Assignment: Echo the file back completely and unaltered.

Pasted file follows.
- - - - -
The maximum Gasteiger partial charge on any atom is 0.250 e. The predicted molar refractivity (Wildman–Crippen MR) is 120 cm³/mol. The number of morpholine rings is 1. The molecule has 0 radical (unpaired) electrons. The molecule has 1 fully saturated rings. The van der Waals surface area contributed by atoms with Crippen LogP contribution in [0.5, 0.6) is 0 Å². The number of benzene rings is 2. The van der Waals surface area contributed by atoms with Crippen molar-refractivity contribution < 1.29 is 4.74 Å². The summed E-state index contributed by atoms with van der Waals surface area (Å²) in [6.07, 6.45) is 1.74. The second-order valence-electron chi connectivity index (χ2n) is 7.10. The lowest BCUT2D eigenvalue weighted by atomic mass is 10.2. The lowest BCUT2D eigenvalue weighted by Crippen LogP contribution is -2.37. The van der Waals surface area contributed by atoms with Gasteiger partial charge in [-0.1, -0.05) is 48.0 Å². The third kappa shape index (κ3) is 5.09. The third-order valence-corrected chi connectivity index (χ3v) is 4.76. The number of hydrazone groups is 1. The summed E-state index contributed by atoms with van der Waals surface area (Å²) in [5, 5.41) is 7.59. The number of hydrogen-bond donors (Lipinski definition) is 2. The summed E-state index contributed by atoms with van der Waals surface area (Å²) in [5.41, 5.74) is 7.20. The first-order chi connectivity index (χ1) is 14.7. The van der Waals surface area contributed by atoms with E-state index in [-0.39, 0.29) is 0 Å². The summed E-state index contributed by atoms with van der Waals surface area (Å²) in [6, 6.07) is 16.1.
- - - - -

The maximum Gasteiger partial charge on any atom is 0.250 e. The predicted molar refractivity (Wildman–Crippen MR) is 120 cm³/mol. The number of morpholine rings is 1. The molecule has 0 radical (unpaired) electrons. The molecule has 1 fully saturated rings. The van der Waals surface area contributed by atoms with Crippen LogP contribution in [0.5, 0.6) is 0 Å². The number of benzene rings is 2. The van der Waals surface area contributed by atoms with Crippen molar-refractivity contribution < 1.29 is 4.74 Å². The summed E-state index contributed by atoms with van der Waals surface area (Å²) in [6.07, 6.45) is 1.74. The second-order valence-electron chi connectivity index (χ2n) is 7.10. The lowest BCUT2D eigenvalue weighted by atomic mass is 10.2. The lowest BCUT2D eigenvalue weighted by Crippen LogP contribution is -2.37. The van der Waals surface area contributed by atoms with Gasteiger partial charge in [-0.1, -0.05) is 48.0 Å². The third kappa shape index (κ3) is 5.09. The third-order valence-corrected chi connectivity index (χ3v) is 4.76. The number of hydrazone groups is 1. The summed E-state index contributed by atoms with van der Waals surface area (Å²) in [5, 5.41) is 7.59. The number of hydrogen-bond donors (Lipinski definition) is 2. The summed E-state index contributed by atoms with van der Waals surface area (Å²) in [5.41, 5.74) is 7.20. The first-order chi connectivity index (χ1) is 14.7. The van der Waals surface area contributed by atoms with E-state index in [-0.39, 0.29) is 0 Å². The summed E-state index contributed by atoms with van der Waals surface area (Å²) in [6, 6.07) is 16.1.